All this means that people will do something because it is the ethically right thing to do, and if they don’t do that, they might feel guilty.

However, it is very hard to reach this stage of moral reasoning, even though Kohlberg insisted that this stage even exists.


Now that we covered the Kohlberg’s theory of six stages of morality, let’s consider all the facts and look at different reasons for why this theory is being criticized by other scientists and researchers.

We’ll cover the criticism part in two different areas (and let us say how important it is to know how to accept it): the problems with the methodology of Kohlberg’s experiment and the problems with the theory per se.

Problems With Methodology

First, let’s dive into the criticism about methodological tools Kohlberg had used to test his theory and whether it is a good criticism or not.

1. Artificial Dilemmas

When it comes to dilemmas Kohlberg’s was asking, they could be interpreted right or wrong, depending on the situation and the subject’s status.

So, when asking whether Heinz was right to steal the drug or not is a perfectly good thing to ask.

However, the subjects Kohlberg used were boys between 10-16 years old. They were still not married and were not put in the situation from the story.

So it brings us to the question of whether those dilemmas he presented and asked his subjects were even dilemmas suited to their age because only people who had experienced something like that and who’ve had more life experience could have answered to that question.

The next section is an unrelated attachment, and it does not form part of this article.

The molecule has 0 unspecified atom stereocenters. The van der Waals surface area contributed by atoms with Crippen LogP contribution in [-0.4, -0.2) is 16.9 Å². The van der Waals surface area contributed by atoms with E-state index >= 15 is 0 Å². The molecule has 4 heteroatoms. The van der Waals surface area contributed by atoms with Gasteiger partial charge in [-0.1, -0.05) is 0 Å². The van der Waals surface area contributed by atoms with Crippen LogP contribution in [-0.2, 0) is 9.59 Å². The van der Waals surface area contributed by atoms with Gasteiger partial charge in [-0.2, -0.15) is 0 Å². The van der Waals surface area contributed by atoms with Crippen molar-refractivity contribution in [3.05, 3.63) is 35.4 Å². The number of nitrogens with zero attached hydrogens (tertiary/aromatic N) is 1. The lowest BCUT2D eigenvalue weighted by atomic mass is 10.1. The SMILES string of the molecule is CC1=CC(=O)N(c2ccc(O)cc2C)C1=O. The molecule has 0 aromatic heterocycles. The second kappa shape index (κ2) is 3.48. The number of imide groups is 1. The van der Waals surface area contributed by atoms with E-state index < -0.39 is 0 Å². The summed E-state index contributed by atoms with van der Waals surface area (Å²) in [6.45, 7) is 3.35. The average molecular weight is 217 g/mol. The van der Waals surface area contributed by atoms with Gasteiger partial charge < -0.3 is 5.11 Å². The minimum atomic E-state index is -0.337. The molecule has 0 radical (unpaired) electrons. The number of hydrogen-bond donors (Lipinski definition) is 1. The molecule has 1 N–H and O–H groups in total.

2. Biased Sample

Another very valid criticism is about the sample Kohlberg was using. He used the sample based on male participants, which, according to Gilligan, could only show how would a male act in that kind of situation.

Men’s morality is a bit different than women’s morality code. It is based on justice and principles designed by the law, while female moral principles are mostly based on emotions such as compassion and care.

That means, women might have acted different if they found themselves in the same situation, so Kohlberg shouldn’t have had to write a conclusion for both female and male population based only on a sample consisting only of male individuals.

Along with that comes the all going debate about gender equality, which is present in the field of psychology and which was completely ignored here. And when it gets ignored, it could have a significant impact on the data and every potential result that is obtained through the research.

3. Hypothetical Dilemmas